In the March/April, 1976, issue of "The Humanist," Paul Blanshard wrote: "I think the most important factor leading us to a secular society has been the educational factor. Our schools may not teach Johnny to read properly, but the fact that Johnny is in school until he is sixteen tends to lead toward the elimination of religious superstition. The average child now acquires a high school education, and this militates against Adam and Eve and all other myths of alleged history."
Today’s late Boomers’ through to Gen Y’s failure to grasp the necessity for a moral framework behind education is largely a result of this sort of thing which has been peddled for three generations now and is taken as read by most, despite it having no demonstrably sound foundation.
Here’s another example of the quite demonstrable corrosion of values in education, which the research condundrum leading this post is but one manifestation of:
Raymond English, Vice President of the Ethics and Public Policy Center, told the National Advisory Council on Educational Research and Improvement, on April 2, 1987, that "critical thinking means not only learning how to think for oneself, but it also means learning how to subvert the traditional values in your society. You're not thinking 'critically' if you're accepting the values that mommy and daddy taught you. That's not 'critical.' "
Critical thinking or analysis, a fine concept in itself, is here hijacked into rejecting even sound values imparted by parents and asks a child to differentiate, from the experience of ages, what to throw out and what to retain. Hence the wedge between teacher and parent, with the parent largely unaware of what values the teacher is imparting on a day to day basis. And guess which values they will be? Conforming to which all-pervasive world view?
During my teacher training, we were expected to acknowledge A.S.Neill's Summerhill as the summum bonum, to accept the flawed Piaget as gospel, to study the wisdom of Erich Fromm and to adopt ‘open plan’ as the most effective route to learning. Just as Spock was later shown to have been erroneous and actually apologized for it, so the damage had already been done and make no mistake – teachers sprouting this stuff still occupy major places in schools and colleges of further education, lurking around children’s minds, spreading this guff.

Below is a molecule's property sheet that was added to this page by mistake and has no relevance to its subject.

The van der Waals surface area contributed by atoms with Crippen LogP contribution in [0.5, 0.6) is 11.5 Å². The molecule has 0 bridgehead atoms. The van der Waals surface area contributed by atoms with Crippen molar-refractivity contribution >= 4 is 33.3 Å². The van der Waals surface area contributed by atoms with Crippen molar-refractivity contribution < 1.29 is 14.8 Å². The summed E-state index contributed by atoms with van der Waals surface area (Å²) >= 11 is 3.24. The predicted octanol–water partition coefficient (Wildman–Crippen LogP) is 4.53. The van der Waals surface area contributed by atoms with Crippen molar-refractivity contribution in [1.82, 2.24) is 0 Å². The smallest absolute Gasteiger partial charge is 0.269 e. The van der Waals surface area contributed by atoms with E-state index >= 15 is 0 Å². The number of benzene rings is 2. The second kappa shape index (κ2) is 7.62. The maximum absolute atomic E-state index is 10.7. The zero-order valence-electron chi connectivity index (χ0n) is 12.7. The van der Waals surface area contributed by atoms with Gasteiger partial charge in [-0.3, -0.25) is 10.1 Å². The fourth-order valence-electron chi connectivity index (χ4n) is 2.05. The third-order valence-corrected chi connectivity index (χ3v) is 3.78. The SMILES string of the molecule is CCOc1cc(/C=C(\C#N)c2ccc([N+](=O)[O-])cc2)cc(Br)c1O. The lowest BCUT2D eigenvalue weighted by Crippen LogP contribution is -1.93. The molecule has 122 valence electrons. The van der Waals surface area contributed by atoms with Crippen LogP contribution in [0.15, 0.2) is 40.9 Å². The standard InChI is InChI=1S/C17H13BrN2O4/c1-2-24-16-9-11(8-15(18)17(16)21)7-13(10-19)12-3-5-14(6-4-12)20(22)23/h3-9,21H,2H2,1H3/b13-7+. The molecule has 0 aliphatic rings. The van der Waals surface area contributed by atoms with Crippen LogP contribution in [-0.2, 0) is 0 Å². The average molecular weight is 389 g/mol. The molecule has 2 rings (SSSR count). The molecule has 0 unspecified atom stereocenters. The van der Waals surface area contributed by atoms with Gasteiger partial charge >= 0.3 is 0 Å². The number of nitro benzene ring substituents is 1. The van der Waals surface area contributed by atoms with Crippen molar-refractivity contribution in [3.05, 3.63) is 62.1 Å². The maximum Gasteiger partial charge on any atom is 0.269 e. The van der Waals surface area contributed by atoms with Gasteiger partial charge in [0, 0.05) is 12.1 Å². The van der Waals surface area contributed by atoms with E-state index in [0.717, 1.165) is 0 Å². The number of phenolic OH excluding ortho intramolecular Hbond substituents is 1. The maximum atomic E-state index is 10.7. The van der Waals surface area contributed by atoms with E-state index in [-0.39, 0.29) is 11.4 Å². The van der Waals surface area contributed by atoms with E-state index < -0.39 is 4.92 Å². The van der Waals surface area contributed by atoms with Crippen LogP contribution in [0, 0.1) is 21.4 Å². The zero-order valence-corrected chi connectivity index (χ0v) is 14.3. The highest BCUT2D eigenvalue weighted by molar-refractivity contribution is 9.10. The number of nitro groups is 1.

The sort of teacher we're talking about, the left liberal or out-and-out socialist, was trained on a diet of this seemingly humanitarian but dangerously wrong philosophy and can point to any amount of narcissistic "research" to support it [see article above]. It's hardly likely then, that after thirty years or so in education, he or she is ever going to admit being taken for a ride. It would be to his or her credit to do so and to start to undo the damage before retiring.
What should be put in its place? Well let’s start with the liberal arts [not liberal in the modern sense of the word] and we’ll go from there but as the liberal arts lead to a more rounded and educated person, so they are held in reserve for the grooming of the elite and the chance of most of the populace to enjoy this advantage is next to zero, particularly given the cynical socialistic stranglehold on public education, on admissions policies, on teacher training and selection – it’s a fait accompli and can be seen in the illiteracy and innumeracy of our children.
Now that it is too late and will take two generations to reverse the damage, people might just be starting to sheet home the blame where it belongs whilst the movers and shakers continue to provide their children with the best available.
This is what’s happening in the wider world of politics, educational policy being just one plank of the institutionalized socialist platform to destroy the fabric of society and keep the plebs under control.
Please read Tom Paine's take on this.